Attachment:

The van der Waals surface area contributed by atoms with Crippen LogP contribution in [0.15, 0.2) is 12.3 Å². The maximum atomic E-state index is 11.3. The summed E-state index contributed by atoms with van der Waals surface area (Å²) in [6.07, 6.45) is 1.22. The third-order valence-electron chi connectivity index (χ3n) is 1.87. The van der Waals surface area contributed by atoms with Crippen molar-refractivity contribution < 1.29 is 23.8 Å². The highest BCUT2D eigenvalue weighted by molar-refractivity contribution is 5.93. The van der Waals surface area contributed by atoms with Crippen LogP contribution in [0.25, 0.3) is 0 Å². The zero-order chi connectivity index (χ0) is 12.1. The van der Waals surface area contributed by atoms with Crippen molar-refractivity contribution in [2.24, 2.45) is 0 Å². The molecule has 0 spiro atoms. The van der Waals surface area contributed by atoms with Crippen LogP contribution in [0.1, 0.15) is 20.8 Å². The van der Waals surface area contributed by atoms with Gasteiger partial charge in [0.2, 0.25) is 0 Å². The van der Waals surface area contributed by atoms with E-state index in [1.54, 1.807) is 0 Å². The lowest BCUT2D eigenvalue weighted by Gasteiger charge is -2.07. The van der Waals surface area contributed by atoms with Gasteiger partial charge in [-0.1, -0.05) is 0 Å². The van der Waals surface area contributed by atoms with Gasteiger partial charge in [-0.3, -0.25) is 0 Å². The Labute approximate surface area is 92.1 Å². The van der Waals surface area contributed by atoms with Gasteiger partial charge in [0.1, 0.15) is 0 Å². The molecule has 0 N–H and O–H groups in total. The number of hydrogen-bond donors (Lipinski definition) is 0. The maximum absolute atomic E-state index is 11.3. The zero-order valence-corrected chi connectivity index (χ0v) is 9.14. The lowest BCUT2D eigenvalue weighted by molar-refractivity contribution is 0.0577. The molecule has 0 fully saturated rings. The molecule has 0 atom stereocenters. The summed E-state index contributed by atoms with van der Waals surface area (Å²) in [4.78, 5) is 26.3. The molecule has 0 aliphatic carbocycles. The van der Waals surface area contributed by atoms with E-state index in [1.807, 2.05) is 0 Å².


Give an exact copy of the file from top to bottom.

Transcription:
The van der Waals surface area contributed by atoms with Crippen LogP contribution in [0.15, 0.2) is 12.3 Å². The maximum atomic E-state index is 11.3. The summed E-state index contributed by atoms with van der Waals surface area (Å²) in [6.07, 6.45) is 1.22. The third-order valence-electron chi connectivity index (χ3n) is 1.87. The van der Waals surface area contributed by atoms with Crippen molar-refractivity contribution < 1.29 is 23.8 Å². The highest BCUT2D eigenvalue weighted by molar-refractivity contribution is 5.93. The van der Waals surface area contributed by atoms with Crippen LogP contribution in [0.25, 0.3) is 0 Å². The zero-order chi connectivity index (χ0) is 12.1. The van der Waals surface area contributed by atoms with Crippen molar-refractivity contribution in [2.24, 2.45) is 0 Å². The molecule has 0 spiro atoms. The van der Waals surface area contributed by atoms with Crippen LogP contribution in [0.1, 0.15) is 20.8 Å². The van der Waals surface area contributed by atoms with Gasteiger partial charge in [0.2, 0.25) is 0 Å². The van der Waals surface area contributed by atoms with E-state index in [1.54, 1.807) is 0 Å². The lowest BCUT2D eigenvalue weighted by Gasteiger charge is -2.07. The van der Waals surface area contributed by atoms with Gasteiger partial charge in [-0.1, -0.05) is 0 Å². The van der Waals surface area contributed by atoms with Gasteiger partial charge in [-0.3, -0.25) is 0 Å². The Labute approximate surface area is 92.1 Å². The van der Waals surface area contributed by atoms with Gasteiger partial charge in [0.1, 0.15) is 0 Å². The molecule has 0 N–H and O–H groups in total. The number of hydrogen-bond donors (Lipinski definition) is 0. The maximum absolute atomic E-state index is 11.3. The zero-order valence-corrected chi connectivity index (χ0v) is 9.14. The lowest BCUT2D eigenvalue weighted by molar-refractivity contribution is 0.0577. The molecule has 0 fully saturated rings. The molecule has 0 atom stereocenters. The summed E-state index contributed by atoms with van der Waals surface area (Å²) in [4.78, 5) is 26.3. The molecule has 0 aliphatic carbocycles. The van der Waals surface area contributed by atoms with E-state index in [1.807, 2.05) is 0 Å².